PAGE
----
House Creek Elementary first graders in teacher Christine Volker’s class gather on the carpet at the start of the school day, sitting excitedly and looking expectantly at their teacher. Volker reviews the sounds of letters forming words. She calls the early morning session Heggerty and Fundations Time.
“My students are very engaged with our phonemic awareness lessons which include hand gestures and movements,” Volker said. “They often will use these same lessons in other subjects such as writing. The lesson is bridged to phonological awareness with reviewing the letter pack from Fundations. These two-work hand in hand to develop excellent reading and writing skills.”
Volker’s students mimic their teacher and call the lessons by the same name, adding that the learning method helps them improve their reading, writing, and spelling skills. The lessons come from the district’s literacy program called Heggerty. The lessons are reinforced with a letter review from Fundations with visual movements added.
“These lessons are typical of phonemic, sound-based lessons,” Volker said. “Students’ biggest challenge is often hearing the subtle differences in sounds including vowels such as a short ‘e’ followed by the letter, ‘i.’ With daily practice, students learn to isolate, blend, and manipulate these sounds.”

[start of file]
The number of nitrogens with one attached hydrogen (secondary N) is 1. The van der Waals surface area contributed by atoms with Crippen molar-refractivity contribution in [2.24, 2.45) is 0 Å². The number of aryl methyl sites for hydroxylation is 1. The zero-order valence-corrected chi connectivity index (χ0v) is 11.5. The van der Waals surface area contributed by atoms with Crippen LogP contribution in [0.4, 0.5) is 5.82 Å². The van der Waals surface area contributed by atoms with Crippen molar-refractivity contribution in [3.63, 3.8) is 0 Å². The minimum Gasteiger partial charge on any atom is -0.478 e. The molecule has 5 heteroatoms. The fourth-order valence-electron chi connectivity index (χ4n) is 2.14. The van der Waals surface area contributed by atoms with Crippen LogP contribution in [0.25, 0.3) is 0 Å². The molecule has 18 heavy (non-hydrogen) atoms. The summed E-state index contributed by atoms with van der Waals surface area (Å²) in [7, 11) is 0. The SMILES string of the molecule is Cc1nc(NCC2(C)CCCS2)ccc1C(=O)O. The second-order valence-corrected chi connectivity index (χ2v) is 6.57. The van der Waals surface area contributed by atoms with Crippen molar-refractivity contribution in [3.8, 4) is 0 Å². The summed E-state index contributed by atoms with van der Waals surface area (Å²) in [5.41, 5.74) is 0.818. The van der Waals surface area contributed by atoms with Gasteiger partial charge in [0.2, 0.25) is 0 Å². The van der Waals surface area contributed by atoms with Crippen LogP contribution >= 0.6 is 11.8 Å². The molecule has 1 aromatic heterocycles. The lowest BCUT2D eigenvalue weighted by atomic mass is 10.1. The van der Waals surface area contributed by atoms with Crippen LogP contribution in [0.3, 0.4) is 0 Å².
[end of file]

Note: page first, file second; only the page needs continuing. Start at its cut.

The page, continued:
Phonemic awareness applies across the subjects. Students learn to break words into syllables to identify the syllable types which helps with spelling. The method applies to reading so when students reach multisyllabic words, they break those into sounds. The hand gestures help students connect the sounds to the place in the word or help them visualize what the teacher is asking them to do. This allows students to connect mind to hand. When Volker spells aloud to the students, she makes the gesture of the sound they hear and often students then choose the right letter.
“I think Heggerty helps us to spell and read better,” first grader Liam Hedland said. “We use it in writing too. It’s fun.”
Volker says the academic growth she sees in her students surprises her daily.
“There is that moment when students make connections between the letters on a page and the sounds they hear themselves making. It lights up their faces as an ah-ha,” Volker said. “They often look astonished to be reading.
“I witness the sheer joy some of the students get from the practice. When they apply these skills and see their own growth, then they pay close attention to the lessons to keep going. It’s very motivational.”
All CCISD teachers, instructional coaches, and administrators in pre-K through third grade have completed the Texas Science of Reading Academy. Several CCISD elementary campuses experienced gains as much as 14 percent in certain subject areas from the last state testing in 2019.